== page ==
“The most godly man that I ever met was a goy. He lived in Vaysechvoos when I was a boy and not many people have forgotten him. We just don’t like to talk about him. We never knew why he wanted to live here, but he made his home in the shed by the dairy and took up being the Shabbos Goy. He did errands for our Jewish people. He asked for nothing and if we gave him a kopek or two he seemed very pleased. He learned a pretty good Yiddish and spoke to us in our own language.
“We ridiculed him and called him ‘Yoshka,’ after his god. He took the name with honor. He seemed to know so much of our folkways, that we almost thought him to be a Jew, but he was not.
“Oh, by the way,” the Sage went on, “…did I mention that he was a shtimmer and couldn’t speak? He could hear very well and could gesture rather poignantly. When necessary he could write notes in Yiddish. Back in those days, the Cossacks would raid every four or five years. We expected it and dug our cellars deep. They would come upon us with little warning, but we had little enough to take into the basements.
“In those days we would come forth after one of those raids and discover that the cattle that hadn’t been scattered were carried off, and three or four of the houses would be burned. We lived with it and that was part of the price of being a Jew.
“One time, we heard rumors that there was going to be a colossal raid. The Cossacks had a new leader and instead of a couple of dozen, hundreds of pillagers would be coming our way with wagons to carry away the loot. An attitude of fear settled over the town, but Yoshka was as cheerful as ever. My own mother scolded him for the cheerfulness, saying, ‘It is alright for you to be cheerful, they won’t touch you because you are one of them.’
“He wrote a strange note that said, ‘I won’t let any of my Jews be hurt.’ At least that is what mother told us that it said.
“We could see the smoke of burning villages kilometers away and all the townspeople hid except for me. Maybe I was too curious for my own good. I found a hiding place at the top of a barn from where I could watch. I saw them coming from far away. They were in no hurry.
“When they got near the town, Yoshka came out and confronted them. This man who could only stutter, suddenly had a voice. He held out his hands on either side of him and in a loud voice said, ‘Stop! Go no farther! These Jews whom you hate are people that I love and in the name of all that is holy, I command you to return to your homes.’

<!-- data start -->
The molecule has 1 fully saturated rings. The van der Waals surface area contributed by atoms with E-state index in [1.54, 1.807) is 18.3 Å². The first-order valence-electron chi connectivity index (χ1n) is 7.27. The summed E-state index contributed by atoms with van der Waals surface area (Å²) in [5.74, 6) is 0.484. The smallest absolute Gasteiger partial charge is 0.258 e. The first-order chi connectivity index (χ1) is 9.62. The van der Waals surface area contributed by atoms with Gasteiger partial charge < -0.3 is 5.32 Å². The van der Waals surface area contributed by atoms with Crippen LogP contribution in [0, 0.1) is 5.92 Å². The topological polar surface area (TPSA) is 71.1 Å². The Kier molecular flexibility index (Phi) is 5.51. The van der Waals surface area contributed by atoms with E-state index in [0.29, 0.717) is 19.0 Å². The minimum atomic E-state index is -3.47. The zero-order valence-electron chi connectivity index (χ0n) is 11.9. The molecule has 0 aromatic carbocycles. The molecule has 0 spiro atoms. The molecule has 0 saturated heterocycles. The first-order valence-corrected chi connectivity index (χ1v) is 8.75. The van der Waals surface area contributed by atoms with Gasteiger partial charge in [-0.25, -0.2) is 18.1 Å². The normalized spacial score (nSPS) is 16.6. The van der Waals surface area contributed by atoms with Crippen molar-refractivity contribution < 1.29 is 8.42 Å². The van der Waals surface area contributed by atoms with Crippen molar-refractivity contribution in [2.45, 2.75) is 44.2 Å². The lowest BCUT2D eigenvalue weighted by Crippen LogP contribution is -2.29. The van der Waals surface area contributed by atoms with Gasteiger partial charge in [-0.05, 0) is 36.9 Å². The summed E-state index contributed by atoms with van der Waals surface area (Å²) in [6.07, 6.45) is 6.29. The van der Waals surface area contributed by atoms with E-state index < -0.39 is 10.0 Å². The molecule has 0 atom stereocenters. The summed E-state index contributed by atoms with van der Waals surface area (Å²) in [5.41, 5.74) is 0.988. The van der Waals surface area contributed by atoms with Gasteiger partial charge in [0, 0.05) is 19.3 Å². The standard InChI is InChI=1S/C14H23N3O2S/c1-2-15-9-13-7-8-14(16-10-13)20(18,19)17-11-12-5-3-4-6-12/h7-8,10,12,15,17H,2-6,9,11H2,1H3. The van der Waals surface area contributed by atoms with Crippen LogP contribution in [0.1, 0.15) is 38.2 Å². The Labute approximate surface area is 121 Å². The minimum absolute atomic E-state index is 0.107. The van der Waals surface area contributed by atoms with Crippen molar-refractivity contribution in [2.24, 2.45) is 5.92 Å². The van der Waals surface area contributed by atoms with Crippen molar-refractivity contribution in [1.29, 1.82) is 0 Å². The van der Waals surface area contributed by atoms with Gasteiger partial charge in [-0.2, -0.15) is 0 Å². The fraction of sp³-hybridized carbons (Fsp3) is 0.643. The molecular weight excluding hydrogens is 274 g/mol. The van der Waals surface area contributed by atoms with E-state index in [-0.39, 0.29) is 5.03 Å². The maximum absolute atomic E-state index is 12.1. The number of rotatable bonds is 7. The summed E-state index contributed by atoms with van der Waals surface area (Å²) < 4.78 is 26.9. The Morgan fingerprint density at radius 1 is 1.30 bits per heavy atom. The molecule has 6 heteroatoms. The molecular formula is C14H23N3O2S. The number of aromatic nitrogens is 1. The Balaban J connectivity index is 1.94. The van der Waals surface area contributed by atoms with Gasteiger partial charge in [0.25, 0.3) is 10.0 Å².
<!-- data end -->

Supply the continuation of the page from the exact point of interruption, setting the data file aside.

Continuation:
“At least that is what I think he said, and I remember the horror on their faces as they looked at him. He seemed like someone else to them. I hate to say it but he looked like the statues of their god and they turned and galloped away at breakneck speed.
“The man we called Yoshka didn’t come back to the village. He kept on going. I can’t remember much about him, except that he had scars in the palms of his hands. I think that he was the most godly because to us Jews he came as a servant. He was a commanding presence for our protection.”
After listening to the Sage’s story, the men of Vaysechvoos had an answer, though it wasn’t the answer they were expecting, nor the one they had hoped to hear.
* Proverbs 17:28
Director of Communications, Missionary
Susan Perlman is one of the co-founders of Jews for Jesus. Susan is the associate executive director of Jews for Jesus and also director of communications for the organization. She also serves as the editor in chief of ISSUES, their evangelistic publication for Jewish seekers. She left a career track in New York City to help launch Jews for Jesus in San Francisco in the early 1970s. See more here.